Illinois’ 32 percent increase in the state income tax is having trickle-down effects on Wisconsin, with a fiscal analysis finding an increase of $51 million in payments to our southern neighbor due to an income tax agreement. Wisconsin is hoping to capitalize on expected migration out of Illinois following the tax increase.
The Illinois legislature submitted the first state budget in two years to Gov. Bruce Rauner, which included a 32 percent income tax increase from 3.75 percent to 4.95 percent. Rauner vetoed the budget but the legislature overrode his veto and the tax increase became effective retroactively July 1.
While people working in Illinois will be paying more, the state of Wisconsin will too under an agreement called income reciprocity.
Under this agreement, employees crossing state lines between work and home only file taxes in the state where they live. Whichever state makes more money taxing that interstate income pays the other state that difference. Since Illinois just increased the amount of income tax it will collect, the Legislative Fiscal Bureau (LFB) estimates Wisconsin will owe Illinois an additional $51 million in the next two years. Wisconsin currently pays Illinois around $66 million in income tax reciprocity each year.
The LFB memo said the current reciprocity agreement does not mean a loss in the general fund because, without the agreement, Wisconsin would miss out on income tax payments in an amount roughly equal to the reciprocity payment. But under the Illinois tax increase, Wisconsinites working across the southern border will owe more taxes to Illinois, increasing Wisconsin’s payment to Illinois. If Wisconsinites do pay taxes to Illinois, they will be able to claim a greater tax credit from Wisconsin.
“Because the rate is going up by a significant amount, the amount that ultimately Wisconsin is going to have to pay to Illinois for this reciprocity is going up,” said Dale Knapp, research director with the Wisconsin Taxpayers Alliance (WISTAX).
The $51 million budget shift also comes at a time when Wisconsin is struggling to pass its own state budget due to disagreements in transportation funding.
The agreement makes tax filing easier for interstate commuters, while residents in Wisconsin who work in Illinois also confer the benefit of property and sales taxes to Wisconsin.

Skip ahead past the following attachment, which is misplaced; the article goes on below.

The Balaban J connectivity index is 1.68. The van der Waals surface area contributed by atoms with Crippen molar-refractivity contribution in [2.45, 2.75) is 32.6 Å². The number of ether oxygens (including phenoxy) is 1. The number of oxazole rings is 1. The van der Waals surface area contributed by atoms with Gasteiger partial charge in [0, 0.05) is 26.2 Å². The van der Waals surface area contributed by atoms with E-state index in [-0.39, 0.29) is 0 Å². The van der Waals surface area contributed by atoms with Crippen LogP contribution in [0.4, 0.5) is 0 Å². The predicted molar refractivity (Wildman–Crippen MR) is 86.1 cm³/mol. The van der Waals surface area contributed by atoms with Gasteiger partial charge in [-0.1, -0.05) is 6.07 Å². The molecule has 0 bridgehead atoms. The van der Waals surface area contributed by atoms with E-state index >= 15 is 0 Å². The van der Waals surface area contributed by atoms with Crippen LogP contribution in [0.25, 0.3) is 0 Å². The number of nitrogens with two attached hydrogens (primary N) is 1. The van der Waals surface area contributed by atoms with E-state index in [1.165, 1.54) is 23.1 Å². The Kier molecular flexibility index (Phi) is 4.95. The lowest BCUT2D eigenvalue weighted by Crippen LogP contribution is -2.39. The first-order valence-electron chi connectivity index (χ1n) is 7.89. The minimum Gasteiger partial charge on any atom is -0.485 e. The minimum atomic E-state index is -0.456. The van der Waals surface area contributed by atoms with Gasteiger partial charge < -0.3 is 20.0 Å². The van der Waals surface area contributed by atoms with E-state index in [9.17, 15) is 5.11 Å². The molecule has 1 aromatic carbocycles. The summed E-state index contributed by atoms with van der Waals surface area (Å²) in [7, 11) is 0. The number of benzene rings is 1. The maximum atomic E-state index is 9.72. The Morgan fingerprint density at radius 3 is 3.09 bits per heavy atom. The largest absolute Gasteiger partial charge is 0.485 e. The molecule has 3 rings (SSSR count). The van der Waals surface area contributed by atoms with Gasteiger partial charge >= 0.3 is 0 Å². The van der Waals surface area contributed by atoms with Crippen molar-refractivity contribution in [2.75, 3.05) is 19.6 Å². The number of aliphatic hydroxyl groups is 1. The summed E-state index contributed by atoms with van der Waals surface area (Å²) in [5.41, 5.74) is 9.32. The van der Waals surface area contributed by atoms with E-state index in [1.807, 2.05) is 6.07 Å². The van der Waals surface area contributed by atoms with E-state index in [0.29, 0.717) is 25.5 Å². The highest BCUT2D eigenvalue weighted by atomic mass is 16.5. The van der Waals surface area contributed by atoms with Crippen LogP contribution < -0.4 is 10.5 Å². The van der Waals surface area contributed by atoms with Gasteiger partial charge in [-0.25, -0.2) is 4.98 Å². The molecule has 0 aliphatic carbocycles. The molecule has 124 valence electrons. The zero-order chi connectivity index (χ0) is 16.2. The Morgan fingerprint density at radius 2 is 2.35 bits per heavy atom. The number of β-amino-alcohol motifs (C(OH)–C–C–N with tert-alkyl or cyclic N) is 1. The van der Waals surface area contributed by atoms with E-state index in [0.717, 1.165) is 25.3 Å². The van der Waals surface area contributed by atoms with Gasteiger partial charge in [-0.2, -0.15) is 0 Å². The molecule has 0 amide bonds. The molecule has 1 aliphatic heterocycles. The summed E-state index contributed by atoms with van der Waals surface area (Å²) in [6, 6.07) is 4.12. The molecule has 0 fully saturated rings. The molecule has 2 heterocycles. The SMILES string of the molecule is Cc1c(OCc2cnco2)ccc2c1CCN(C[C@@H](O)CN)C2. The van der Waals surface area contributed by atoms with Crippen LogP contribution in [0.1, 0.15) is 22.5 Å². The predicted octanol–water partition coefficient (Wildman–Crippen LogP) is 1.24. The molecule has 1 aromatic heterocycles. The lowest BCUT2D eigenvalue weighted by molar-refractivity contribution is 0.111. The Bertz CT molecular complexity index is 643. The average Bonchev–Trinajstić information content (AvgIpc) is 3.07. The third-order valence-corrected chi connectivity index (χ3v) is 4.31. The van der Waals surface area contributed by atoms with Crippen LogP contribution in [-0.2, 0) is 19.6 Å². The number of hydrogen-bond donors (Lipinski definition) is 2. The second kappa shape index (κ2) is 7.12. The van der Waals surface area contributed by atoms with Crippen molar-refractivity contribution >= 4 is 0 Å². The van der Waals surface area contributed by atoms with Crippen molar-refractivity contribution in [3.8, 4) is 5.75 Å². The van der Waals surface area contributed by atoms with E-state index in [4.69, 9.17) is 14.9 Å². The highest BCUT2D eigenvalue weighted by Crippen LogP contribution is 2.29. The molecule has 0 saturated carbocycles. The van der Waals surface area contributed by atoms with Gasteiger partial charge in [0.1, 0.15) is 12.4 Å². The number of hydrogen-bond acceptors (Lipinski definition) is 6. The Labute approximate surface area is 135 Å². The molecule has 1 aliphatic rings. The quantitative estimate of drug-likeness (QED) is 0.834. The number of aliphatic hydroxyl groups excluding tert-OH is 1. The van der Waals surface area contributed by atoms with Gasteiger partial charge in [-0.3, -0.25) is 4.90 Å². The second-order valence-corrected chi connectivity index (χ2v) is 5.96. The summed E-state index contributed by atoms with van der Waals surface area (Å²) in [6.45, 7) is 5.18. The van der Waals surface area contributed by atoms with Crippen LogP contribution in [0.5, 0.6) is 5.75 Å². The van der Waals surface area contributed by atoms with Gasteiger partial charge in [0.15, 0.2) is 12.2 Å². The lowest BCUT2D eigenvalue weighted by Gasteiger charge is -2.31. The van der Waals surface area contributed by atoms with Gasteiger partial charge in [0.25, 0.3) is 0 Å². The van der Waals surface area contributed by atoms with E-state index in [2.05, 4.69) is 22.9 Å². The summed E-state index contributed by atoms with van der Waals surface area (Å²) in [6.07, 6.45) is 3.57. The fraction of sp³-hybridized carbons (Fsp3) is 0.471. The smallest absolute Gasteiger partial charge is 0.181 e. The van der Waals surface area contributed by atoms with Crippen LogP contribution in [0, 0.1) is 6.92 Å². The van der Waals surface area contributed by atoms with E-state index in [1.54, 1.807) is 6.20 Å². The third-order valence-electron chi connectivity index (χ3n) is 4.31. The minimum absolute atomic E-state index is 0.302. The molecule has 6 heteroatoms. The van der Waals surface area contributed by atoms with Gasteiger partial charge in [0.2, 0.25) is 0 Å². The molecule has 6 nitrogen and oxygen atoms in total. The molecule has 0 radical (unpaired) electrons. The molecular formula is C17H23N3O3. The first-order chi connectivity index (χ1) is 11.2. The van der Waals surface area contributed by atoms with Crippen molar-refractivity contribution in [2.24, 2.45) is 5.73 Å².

Wisconsin has had an income reciprocity agreement with Illinois since 1973 and Wisconsin has paid Illinois every year. Wisconsin also has income reciprocity agreements with Indiana, Kentucky and Michigan. A similar agreement with Minnesota fell apart in 2009 when Wisconsin missed payments and the two states did not agree on the amount owed.
In a joint statement, Sen. Alberta Darling and Rep. John Nygren said the increased payment to Illinois is not of much concern as more people move out of Illinois to avoid the tax increase.
“We welcome Illinois taxpayers and businesses who are ready to flee the 32 percent tax hike passed by their state legislature,” Darling and Nygren said in a joint statement. “Our budget will address the loss of revenue from their tax hike. However, we expect that effect will be temporary as more and more companies are taxed out of Illinois.”
In 2011, there was a case study of that exact scenario.
Illinois’ 2011 Tax Increase
Illinois drastically increased its tax rate once before, a temporary increase of around 40 percent from 2011 to 2015.
“It seems like we saw a little bit of an increase in movement but not a major increase,” said Knapp of the 2011 Illinois tax increase. “It takes time and just because they raise the income tax you don’t just get up and move.”
According to U.S. Census data, migration from Illinois to Wisconsin increased between 2011 and 2014 while the temporary tax increase was in place.
From 2008 to 2010, net migration from Illinois to Wisconsin averaged about 9,479 per year. From 2011 to 2014 while the temporary tax increase was in place, that number jumped 14 percent to 10,794.
When Illinois lifted the tax in 2015, migration from Illinois to Wisconsin decreased by ten percent, meaning more people living in Illinois stayed there after the tax decreased back to 2010 levels. In the same year, Wisconsin migration to Illinois was at its lowest point in 10 years.
For each of the last three years, Illinois has had more people leave the state than any other state in the nation.
Who is Leaving Illinois?
One of the largest Illinois transplants in recent years was the shipping and industrial supplies distributor Uline, which moved its headquarters just 17 miles across the border from Waukegan, Ill., to Pleasant Prairie, Wis., in 2010, bringing 1,000 jobs with it.
“All you gotta do is drive down I-94 today and just five miles before the Illinois border, start to look at what’s happened in the last five years,” said Walter Vail, former president of a paper company while living in Illinois and now a Baileys Harbor resident.
While in Illinois, Vail incorporated his businesses in Florida for tax purposes.
“There was pure purpose in that,” said Vail. “Getting out of the state of Illinois was a pure purpose. Many of the decisions were based on business and personal tax… There’s nobody looking at Illinois, nobody.”
Even after the tax increase, the income and corporate tax rate in Wisconsin is still higher than Illinois. But taking all types of tax into account, Wisconsin has the 11th highest tax burden in the country. Illinois ranks 9th.
“For a lot of people they may say now I’m thinking about [moving] but it might be two years before they get a chance to actually do that,” said Knapp. “You will probably see some but I don’t think it’s going to be a lot.”
The state of Wisconsin hopes it will just be enough to offset the $51 million more in payments to Illinois over the next two years.